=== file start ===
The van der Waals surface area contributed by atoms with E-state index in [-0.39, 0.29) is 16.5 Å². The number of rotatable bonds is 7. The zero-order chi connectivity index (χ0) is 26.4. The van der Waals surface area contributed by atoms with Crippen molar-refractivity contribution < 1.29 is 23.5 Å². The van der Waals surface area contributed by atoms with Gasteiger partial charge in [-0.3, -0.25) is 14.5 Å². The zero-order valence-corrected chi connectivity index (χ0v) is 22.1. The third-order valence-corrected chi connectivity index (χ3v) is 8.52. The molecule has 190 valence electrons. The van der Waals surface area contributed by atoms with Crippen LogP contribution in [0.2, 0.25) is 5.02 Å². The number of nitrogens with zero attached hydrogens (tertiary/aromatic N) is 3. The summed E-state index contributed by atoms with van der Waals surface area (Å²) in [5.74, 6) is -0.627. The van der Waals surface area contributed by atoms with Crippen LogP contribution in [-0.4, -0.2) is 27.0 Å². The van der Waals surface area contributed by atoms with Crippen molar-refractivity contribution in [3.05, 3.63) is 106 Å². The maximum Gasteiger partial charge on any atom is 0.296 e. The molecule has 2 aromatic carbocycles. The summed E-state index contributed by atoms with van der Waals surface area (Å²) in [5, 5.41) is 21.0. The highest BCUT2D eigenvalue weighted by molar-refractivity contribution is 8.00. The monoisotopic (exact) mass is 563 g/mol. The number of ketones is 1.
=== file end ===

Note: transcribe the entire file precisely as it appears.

The van der Waals surface area contributed by atoms with E-state index in [-0.39, 0.29) is 16.5 Å². The number of rotatable bonds is 7. The zero-order chi connectivity index (χ0) is 26.4. The van der Waals surface area contributed by atoms with Crippen molar-refractivity contribution < 1.29 is 23.5 Å². The van der Waals surface area contributed by atoms with Gasteiger partial charge in [-0.3, -0.25) is 14.5 Å². The zero-order valence-corrected chi connectivity index (χ0v) is 22.1. The third-order valence-corrected chi connectivity index (χ3v) is 8.52. The molecule has 190 valence electrons. The van der Waals surface area contributed by atoms with Crippen LogP contribution in [0.2, 0.25) is 5.02 Å². The number of nitrogens with zero attached hydrogens (tertiary/aromatic N) is 3. The summed E-state index contributed by atoms with van der Waals surface area (Å²) in [5.74, 6) is -0.627. The van der Waals surface area contributed by atoms with Crippen LogP contribution in [-0.4, -0.2) is 27.0 Å². The van der Waals surface area contributed by atoms with Crippen molar-refractivity contribution in [3.05, 3.63) is 106 Å². The maximum Gasteiger partial charge on any atom is 0.296 e. The molecule has 2 aromatic carbocycles. The summed E-state index contributed by atoms with van der Waals surface area (Å²) in [5, 5.41) is 21.0. The highest BCUT2D eigenvalue weighted by molar-refractivity contribution is 8.00. The monoisotopic (exact) mass is 563 g/mol. The number of ketones is 1.